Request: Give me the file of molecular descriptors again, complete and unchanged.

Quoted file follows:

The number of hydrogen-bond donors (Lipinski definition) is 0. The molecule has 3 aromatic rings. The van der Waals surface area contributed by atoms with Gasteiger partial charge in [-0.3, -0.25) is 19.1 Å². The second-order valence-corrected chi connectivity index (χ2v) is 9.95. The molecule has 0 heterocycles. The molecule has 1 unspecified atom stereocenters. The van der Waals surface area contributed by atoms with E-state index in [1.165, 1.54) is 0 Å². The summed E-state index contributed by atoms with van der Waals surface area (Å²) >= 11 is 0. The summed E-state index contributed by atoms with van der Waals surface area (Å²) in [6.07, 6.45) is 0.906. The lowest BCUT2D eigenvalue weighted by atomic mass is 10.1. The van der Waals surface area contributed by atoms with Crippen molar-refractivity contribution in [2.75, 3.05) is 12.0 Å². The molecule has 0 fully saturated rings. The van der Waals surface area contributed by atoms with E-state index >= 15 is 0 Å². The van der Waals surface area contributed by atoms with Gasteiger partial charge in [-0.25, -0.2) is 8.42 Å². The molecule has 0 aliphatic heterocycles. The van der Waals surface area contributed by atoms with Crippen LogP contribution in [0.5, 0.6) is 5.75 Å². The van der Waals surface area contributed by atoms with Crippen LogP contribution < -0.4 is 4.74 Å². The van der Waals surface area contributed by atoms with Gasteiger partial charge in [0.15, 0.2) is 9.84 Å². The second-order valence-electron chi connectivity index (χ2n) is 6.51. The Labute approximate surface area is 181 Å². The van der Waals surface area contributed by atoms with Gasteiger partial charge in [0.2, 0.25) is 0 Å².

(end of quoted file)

The number of hydrogen-bond donors (Lipinski definition) is 0. The molecule has 3 aromatic rings. The van der Waals surface area contributed by atoms with Gasteiger partial charge in [-0.3, -0.25) is 19.1 Å². The second-order valence-corrected chi connectivity index (χ2v) is 9.95. The molecule has 0 heterocycles. The molecule has 1 unspecified atom stereocenters. The van der Waals surface area contributed by atoms with E-state index in [1.165, 1.54) is 0 Å². The summed E-state index contributed by atoms with van der Waals surface area (Å²) >= 11 is 0. The summed E-state index contributed by atoms with van der Waals surface area (Å²) in [6.07, 6.45) is 0.906. The lowest BCUT2D eigenvalue weighted by atomic mass is 10.1. The van der Waals surface area contributed by atoms with Crippen molar-refractivity contribution in [2.75, 3.05) is 12.0 Å². The molecule has 0 fully saturated rings. The van der Waals surface area contributed by atoms with E-state index >= 15 is 0 Å². The van der Waals surface area contributed by atoms with Gasteiger partial charge in [-0.25, -0.2) is 8.42 Å². The molecule has 0 aliphatic heterocycles. The van der Waals surface area contributed by atoms with Crippen LogP contribution in [0.5, 0.6) is 5.75 Å². The van der Waals surface area contributed by atoms with Crippen LogP contribution < -0.4 is 4.74 Å². The van der Waals surface area contributed by atoms with Gasteiger partial charge in [0.15, 0.2) is 9.84 Å². The second-order valence-electron chi connectivity index (χ2n) is 6.51. The Labute approximate surface area is 181 Å². The van der Waals surface area contributed by atoms with Gasteiger partial charge in [0.2, 0.25) is 0 Å².